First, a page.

Risk of Parkinson's disease after COVID-19: an Australia a research

Parkinson’s disease. COVID-19 leaves deep scars in patients who have suffered from it. And not only to the respiratory system: also the nervous system is often affected by the damage caused by the coronavirus. All these “traumas” are now known as “post-COVID-19 syndrome”.

What’s up with Parkinson’s disease risk after surviving COVID-19. A research from Australia.

COVID-19 and Parkinson’s disease

Among the most evident signs of the post-COVID-19 syndrome is lack of energy, breathing difficulties, loss of memory and, in general, a more or less marked mental confusion. Less frequent are ageusia (loss of taste), anosmia (loss of smell) and skin rash.  On the manifestations of the post-COVID-19 syndrome are overlapping studies around the world.

And this is a good thing: an early knowledge of the potential damage will lead to timely and more effective treatment of the coronavirus patient.

From Australia arrives a strong warning from the well-known Australian Institute of Neuroscience and Mental Health, the Florey, about the potential Parkinson’s disease risk of patients surviving COVID-19.

In the Journal of Parkinson’s Disease, Leah Beauchamp and the researchers she guides have published a scientific article that speaks explicitly about the brain’s degenerative consequences for patients.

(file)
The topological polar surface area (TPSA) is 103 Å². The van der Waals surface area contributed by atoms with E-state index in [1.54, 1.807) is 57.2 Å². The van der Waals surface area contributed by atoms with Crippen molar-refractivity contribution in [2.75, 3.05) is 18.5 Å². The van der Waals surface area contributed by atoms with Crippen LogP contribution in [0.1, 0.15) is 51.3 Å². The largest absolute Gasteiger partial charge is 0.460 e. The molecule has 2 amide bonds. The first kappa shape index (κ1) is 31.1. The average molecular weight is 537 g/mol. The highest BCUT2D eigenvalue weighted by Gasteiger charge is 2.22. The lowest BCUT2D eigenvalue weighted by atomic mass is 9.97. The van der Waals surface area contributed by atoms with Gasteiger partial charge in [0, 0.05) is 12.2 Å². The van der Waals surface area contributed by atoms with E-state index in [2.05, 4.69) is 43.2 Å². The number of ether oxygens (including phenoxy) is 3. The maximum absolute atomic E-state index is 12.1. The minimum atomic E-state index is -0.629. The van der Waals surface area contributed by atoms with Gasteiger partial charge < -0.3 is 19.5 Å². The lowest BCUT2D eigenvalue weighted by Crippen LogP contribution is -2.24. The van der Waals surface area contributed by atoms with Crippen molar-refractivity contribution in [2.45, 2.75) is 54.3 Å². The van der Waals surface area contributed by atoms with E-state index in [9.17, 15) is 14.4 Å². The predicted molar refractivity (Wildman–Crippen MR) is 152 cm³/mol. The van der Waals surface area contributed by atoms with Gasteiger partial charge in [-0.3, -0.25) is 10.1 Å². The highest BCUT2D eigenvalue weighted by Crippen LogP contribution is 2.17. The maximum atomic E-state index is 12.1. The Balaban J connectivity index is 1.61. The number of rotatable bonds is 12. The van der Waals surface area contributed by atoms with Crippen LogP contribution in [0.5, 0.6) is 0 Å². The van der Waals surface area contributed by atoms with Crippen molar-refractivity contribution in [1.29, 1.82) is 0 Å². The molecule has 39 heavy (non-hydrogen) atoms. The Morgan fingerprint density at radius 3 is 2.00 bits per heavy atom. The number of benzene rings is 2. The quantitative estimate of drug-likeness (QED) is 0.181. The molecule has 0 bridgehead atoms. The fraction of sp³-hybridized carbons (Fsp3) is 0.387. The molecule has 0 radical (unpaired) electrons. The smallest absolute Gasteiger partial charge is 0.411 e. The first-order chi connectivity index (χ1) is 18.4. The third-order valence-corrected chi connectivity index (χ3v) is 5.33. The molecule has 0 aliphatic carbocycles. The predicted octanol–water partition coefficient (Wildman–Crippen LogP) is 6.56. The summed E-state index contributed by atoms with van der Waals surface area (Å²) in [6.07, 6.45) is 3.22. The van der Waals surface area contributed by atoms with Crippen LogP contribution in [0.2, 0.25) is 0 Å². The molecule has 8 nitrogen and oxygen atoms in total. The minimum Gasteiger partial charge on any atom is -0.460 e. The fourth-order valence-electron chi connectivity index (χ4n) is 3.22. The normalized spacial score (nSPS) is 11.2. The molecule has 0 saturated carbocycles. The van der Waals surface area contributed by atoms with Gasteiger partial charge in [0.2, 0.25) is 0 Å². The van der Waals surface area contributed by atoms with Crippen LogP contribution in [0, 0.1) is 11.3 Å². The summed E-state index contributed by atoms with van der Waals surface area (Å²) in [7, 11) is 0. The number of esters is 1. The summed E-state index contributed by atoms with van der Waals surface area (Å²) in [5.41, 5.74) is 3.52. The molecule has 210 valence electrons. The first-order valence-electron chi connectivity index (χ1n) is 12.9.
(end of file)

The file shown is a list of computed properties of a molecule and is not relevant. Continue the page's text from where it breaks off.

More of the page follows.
A problem is so serious that they define this post-COVID-19 syndrome factor as “the third wave of the COVID-19 pandemic”, affecting brain damage three out of four patients. Damage ranging from loss of sense of smell to encephalitis.

Parkinson’s disease risk for three out of four COVID-19 patients: necessary mass screening for risk subjects

From this finding, on patients in Australia (but they are human beings biologically identical to Italians, so great attention must be paid while keeping alive the distinctions of coronavirus strain), the strong recommendation for a mass screening protocol that aims to identify people at risk of Parkinson’s disease.

They can then be treated with appropriate pharmacological therapies, able to slow down or stop the evolution of the disease.

“We need to change the community’s thinking that Parkinson’s disease is not a disease of old age. As we have heard over and over again, the coronavirus does not discriminate, and neither doesParkinson’s,” said Professor Kevin Barnham, Florey Institute of Neuroscience & Mental Health.

“We can understand the neurological consequences that followed the Spanish flu pandemic in 1918, where the risk of developing Parkinson’s disease increased two to three times.

Given that the world’s population was again affected by a viral pandemic, it is indeed very worrying to consider the potential global increase in neurological diseases that could develop along the way.

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